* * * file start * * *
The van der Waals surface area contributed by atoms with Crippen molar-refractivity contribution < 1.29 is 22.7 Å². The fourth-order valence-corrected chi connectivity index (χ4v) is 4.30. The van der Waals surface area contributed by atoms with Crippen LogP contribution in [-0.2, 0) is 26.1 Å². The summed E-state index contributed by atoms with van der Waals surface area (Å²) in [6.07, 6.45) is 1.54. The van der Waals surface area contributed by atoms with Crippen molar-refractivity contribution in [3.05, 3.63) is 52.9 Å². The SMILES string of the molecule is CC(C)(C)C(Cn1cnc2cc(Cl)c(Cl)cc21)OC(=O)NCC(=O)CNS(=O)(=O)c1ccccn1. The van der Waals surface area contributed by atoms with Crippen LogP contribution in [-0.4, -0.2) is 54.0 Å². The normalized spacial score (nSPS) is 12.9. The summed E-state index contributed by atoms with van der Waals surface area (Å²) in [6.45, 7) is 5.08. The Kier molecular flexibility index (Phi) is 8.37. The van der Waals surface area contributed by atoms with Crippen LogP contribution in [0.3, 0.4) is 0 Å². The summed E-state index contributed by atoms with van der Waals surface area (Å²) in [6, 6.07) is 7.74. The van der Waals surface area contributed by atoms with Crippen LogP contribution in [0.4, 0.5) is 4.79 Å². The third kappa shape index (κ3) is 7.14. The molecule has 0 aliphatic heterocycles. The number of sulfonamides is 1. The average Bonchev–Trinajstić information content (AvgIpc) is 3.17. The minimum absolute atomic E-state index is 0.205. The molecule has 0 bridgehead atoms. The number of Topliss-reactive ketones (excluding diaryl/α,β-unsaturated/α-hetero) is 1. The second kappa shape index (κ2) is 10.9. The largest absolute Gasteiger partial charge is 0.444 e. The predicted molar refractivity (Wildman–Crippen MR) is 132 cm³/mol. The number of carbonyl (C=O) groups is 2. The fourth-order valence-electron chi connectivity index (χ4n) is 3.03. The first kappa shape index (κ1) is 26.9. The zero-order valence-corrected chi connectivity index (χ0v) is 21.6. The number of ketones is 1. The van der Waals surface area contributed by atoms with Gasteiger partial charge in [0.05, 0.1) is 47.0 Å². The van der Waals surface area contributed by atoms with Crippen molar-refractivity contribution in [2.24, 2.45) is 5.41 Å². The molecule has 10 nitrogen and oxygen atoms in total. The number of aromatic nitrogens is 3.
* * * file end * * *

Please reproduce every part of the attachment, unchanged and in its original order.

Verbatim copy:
The van der Waals surface area contributed by atoms with Crippen molar-refractivity contribution < 1.29 is 22.7 Å². The fourth-order valence-corrected chi connectivity index (χ4v) is 4.30. The van der Waals surface area contributed by atoms with Crippen LogP contribution in [-0.2, 0) is 26.1 Å². The summed E-state index contributed by atoms with van der Waals surface area (Å²) in [6.07, 6.45) is 1.54. The van der Waals surface area contributed by atoms with Crippen molar-refractivity contribution in [3.05, 3.63) is 52.9 Å². The SMILES string of the molecule is CC(C)(C)C(Cn1cnc2cc(Cl)c(Cl)cc21)OC(=O)NCC(=O)CNS(=O)(=O)c1ccccn1. The van der Waals surface area contributed by atoms with Crippen LogP contribution in [-0.4, -0.2) is 54.0 Å². The normalized spacial score (nSPS) is 12.9. The summed E-state index contributed by atoms with van der Waals surface area (Å²) in [6.45, 7) is 5.08. The Kier molecular flexibility index (Phi) is 8.37. The van der Waals surface area contributed by atoms with Crippen LogP contribution in [0.3, 0.4) is 0 Å². The summed E-state index contributed by atoms with van der Waals surface area (Å²) in [6, 6.07) is 7.74. The van der Waals surface area contributed by atoms with Crippen LogP contribution in [0.4, 0.5) is 4.79 Å². The third kappa shape index (κ3) is 7.14. The molecule has 0 aliphatic heterocycles. The number of sulfonamides is 1. The average Bonchev–Trinajstić information content (AvgIpc) is 3.17. The minimum absolute atomic E-state index is 0.205. The molecule has 0 bridgehead atoms. The number of Topliss-reactive ketones (excluding diaryl/α,β-unsaturated/α-hetero) is 1. The second kappa shape index (κ2) is 10.9. The largest absolute Gasteiger partial charge is 0.444 e. The predicted molar refractivity (Wildman–Crippen MR) is 132 cm³/mol. The number of carbonyl (C=O) groups is 2. The fourth-order valence-electron chi connectivity index (χ4n) is 3.03. The first kappa shape index (κ1) is 26.9. The zero-order valence-corrected chi connectivity index (χ0v) is 21.6. The number of ketones is 1. The van der Waals surface area contributed by atoms with Gasteiger partial charge in [0.05, 0.1) is 47.0 Å². The van der Waals surface area contributed by atoms with Crippen molar-refractivity contribution in [2.24, 2.45) is 5.41 Å². The molecule has 10 nitrogen and oxygen atoms in total. The number of aromatic nitrogens is 3.